I feel like a demon has been exorcised from my brain.
This summer I phased out my coffee intake to the point where, now, just a cup of green or black tea gently shakes me awake in the morning. As I reflect on my days full of cups of straight black coffee, I remember what I thought of as the “good times,” where my heart would race, I could feel my body shaking with focused energy, and the feeling, perhaps imagined, of insane productivity.
A recent Alternet article by David McRaney “The Coffee Illusion: What the Magic Brew Really Does to Your Brain,” redefined my memories of the amazing feeling coffee generated for me; similar to my own, McRaney comically describes it here:
“Suddenly, you feel like John Nash, you can’t keep up with your own mind as geometric symbols float over the magazine articles in your lap. Someone strikes up a conversation about health care, and suddenly everything you’ve ever heard about the topic is at the tip of your tongue.”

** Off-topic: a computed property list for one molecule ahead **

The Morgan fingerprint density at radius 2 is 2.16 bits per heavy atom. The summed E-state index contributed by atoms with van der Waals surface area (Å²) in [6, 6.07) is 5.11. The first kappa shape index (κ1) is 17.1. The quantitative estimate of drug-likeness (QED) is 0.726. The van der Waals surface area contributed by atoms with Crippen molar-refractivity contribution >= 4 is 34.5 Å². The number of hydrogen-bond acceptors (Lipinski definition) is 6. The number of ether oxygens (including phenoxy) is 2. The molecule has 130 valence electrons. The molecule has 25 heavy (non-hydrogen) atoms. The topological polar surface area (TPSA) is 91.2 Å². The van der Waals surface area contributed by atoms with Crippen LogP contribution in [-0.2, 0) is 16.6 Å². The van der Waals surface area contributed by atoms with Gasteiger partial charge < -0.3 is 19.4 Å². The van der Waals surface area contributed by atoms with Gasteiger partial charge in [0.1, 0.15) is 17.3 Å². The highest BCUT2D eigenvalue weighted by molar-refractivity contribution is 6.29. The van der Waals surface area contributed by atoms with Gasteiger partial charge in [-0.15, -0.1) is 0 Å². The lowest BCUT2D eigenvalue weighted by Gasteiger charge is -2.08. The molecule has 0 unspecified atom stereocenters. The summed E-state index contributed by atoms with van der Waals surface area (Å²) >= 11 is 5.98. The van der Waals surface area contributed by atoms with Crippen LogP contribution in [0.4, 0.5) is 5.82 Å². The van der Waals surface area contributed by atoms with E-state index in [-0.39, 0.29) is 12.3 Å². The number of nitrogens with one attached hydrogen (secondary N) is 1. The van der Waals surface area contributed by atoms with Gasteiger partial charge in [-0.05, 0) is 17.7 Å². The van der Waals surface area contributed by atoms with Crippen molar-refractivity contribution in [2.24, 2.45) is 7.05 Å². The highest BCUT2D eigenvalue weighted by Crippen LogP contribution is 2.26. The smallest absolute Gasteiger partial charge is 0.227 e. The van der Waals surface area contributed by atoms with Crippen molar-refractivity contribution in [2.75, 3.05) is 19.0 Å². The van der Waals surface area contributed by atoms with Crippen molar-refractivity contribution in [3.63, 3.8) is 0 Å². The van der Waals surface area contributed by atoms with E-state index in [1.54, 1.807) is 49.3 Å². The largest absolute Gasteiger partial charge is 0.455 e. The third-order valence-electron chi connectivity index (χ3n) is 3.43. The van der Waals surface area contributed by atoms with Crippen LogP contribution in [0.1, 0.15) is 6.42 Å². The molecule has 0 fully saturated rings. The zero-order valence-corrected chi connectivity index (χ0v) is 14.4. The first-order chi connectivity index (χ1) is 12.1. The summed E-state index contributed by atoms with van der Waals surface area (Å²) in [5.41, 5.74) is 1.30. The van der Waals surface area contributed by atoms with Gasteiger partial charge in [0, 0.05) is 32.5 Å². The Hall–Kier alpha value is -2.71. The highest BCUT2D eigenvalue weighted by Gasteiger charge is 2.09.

He continues and reveals coffee’s illusion:
“Once you’ve been drinking coffee for a while, the feeling you are getting after a cup isn’t the difference between the normal you and the super you, it’s the difference between the addict before and after a fix.”
Apparently, it only takes seven days to become addicted, yes addicted, to coffee. The amazing feelings you think coffee gives you is just a temporary fix to block your adenosine receptors, which allow for drowsiness and the onset of a normal sleep pattern. Coffee also pumps adrenaline into your veins and releases dopamine – making you feel invincible. What. A. Feeling.
Like most chemical addictions, your body eventually demands more stimulant to experience the effects. Some people need several cups just to “get going,” and it often perpetuates a vicious cycle, offsetting your deep sleep to make you feel a greater need for caffeine when you wake up. Also, withdrawal can be painful, exhausting and a little depressing. Trust me, I know.
It’s scary for me to think about how hooked I was on what I used to consider synonymous to the blood pumping through my veins. Interestingly, my new found “freedom” has only made me reflect on what other substances, or even technologies, I probably have brain-altering dependencies upon (e.g., my laptop, iPod, e-mail, and Facebook) and how much they effect who I am, what I think about and how I interact with others. It could be fun to experiment with forgoing other “addictions.”
(Stock photo courtesy of sxc.hu)